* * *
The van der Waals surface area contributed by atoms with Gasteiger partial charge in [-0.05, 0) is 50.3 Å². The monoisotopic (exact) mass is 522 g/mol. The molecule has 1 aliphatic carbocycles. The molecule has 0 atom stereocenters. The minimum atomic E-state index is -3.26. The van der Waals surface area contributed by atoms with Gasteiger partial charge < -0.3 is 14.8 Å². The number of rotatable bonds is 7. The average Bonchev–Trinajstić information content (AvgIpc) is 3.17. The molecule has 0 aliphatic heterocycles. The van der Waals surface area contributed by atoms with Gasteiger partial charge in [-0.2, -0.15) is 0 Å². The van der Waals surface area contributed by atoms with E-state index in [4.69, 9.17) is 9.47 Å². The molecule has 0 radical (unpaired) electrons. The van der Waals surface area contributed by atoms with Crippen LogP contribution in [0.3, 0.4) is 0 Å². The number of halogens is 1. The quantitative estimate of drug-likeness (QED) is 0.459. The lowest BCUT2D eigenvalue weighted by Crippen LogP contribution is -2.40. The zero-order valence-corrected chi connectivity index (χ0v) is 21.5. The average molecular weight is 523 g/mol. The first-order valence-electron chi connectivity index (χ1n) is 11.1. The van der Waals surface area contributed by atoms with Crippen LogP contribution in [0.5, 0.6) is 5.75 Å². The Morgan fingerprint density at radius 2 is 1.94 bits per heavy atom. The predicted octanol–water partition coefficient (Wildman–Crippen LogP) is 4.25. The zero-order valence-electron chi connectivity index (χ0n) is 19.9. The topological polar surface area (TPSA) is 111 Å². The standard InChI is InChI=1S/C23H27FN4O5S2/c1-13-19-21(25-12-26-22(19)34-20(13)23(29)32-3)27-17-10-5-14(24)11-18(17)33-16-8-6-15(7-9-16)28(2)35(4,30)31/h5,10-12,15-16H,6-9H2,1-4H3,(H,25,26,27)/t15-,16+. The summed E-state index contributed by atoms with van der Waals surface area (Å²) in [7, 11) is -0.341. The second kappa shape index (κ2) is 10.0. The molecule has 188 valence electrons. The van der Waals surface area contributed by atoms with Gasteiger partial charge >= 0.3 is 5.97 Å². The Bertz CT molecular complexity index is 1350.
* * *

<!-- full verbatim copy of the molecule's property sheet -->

The van der Waals surface area contributed by atoms with Gasteiger partial charge in [-0.05, 0) is 50.3 Å². The monoisotopic (exact) mass is 522 g/mol. The molecule has 1 aliphatic carbocycles. The molecule has 0 atom stereocenters. The minimum atomic E-state index is -3.26. The van der Waals surface area contributed by atoms with Gasteiger partial charge < -0.3 is 14.8 Å². The number of rotatable bonds is 7. The average Bonchev–Trinajstić information content (AvgIpc) is 3.17. The molecule has 0 aliphatic heterocycles. The van der Waals surface area contributed by atoms with Gasteiger partial charge in [-0.2, -0.15) is 0 Å². The van der Waals surface area contributed by atoms with E-state index in [4.69, 9.17) is 9.47 Å². The molecule has 0 radical (unpaired) electrons. The van der Waals surface area contributed by atoms with Crippen LogP contribution in [0.3, 0.4) is 0 Å². The number of halogens is 1. The quantitative estimate of drug-likeness (QED) is 0.459. The lowest BCUT2D eigenvalue weighted by Crippen LogP contribution is -2.40. The zero-order valence-corrected chi connectivity index (χ0v) is 21.5. The average molecular weight is 523 g/mol. The first-order valence-electron chi connectivity index (χ1n) is 11.1. The van der Waals surface area contributed by atoms with Crippen LogP contribution in [0.5, 0.6) is 5.75 Å². The Morgan fingerprint density at radius 2 is 1.94 bits per heavy atom. The predicted octanol–water partition coefficient (Wildman–Crippen LogP) is 4.25. The zero-order valence-electron chi connectivity index (χ0n) is 19.9. The topological polar surface area (TPSA) is 111 Å². The standard InChI is InChI=1S/C23H27FN4O5S2/c1-13-19-21(25-12-26-22(19)34-20(13)23(29)32-3)27-17-10-5-14(24)11-18(17)33-16-8-6-15(7-9-16)28(2)35(4,30)31/h5,10-12,15-16H,6-9H2,1-4H3,(H,25,26,27)/t15-,16+. The summed E-state index contributed by atoms with van der Waals surface area (Å²) in [7, 11) is -0.341. The second kappa shape index (κ2) is 10.0. The molecule has 188 valence electrons. The van der Waals surface area contributed by atoms with Gasteiger partial charge >= 0.3 is 5.97 Å². The Bertz CT molecular complexity index is 1350.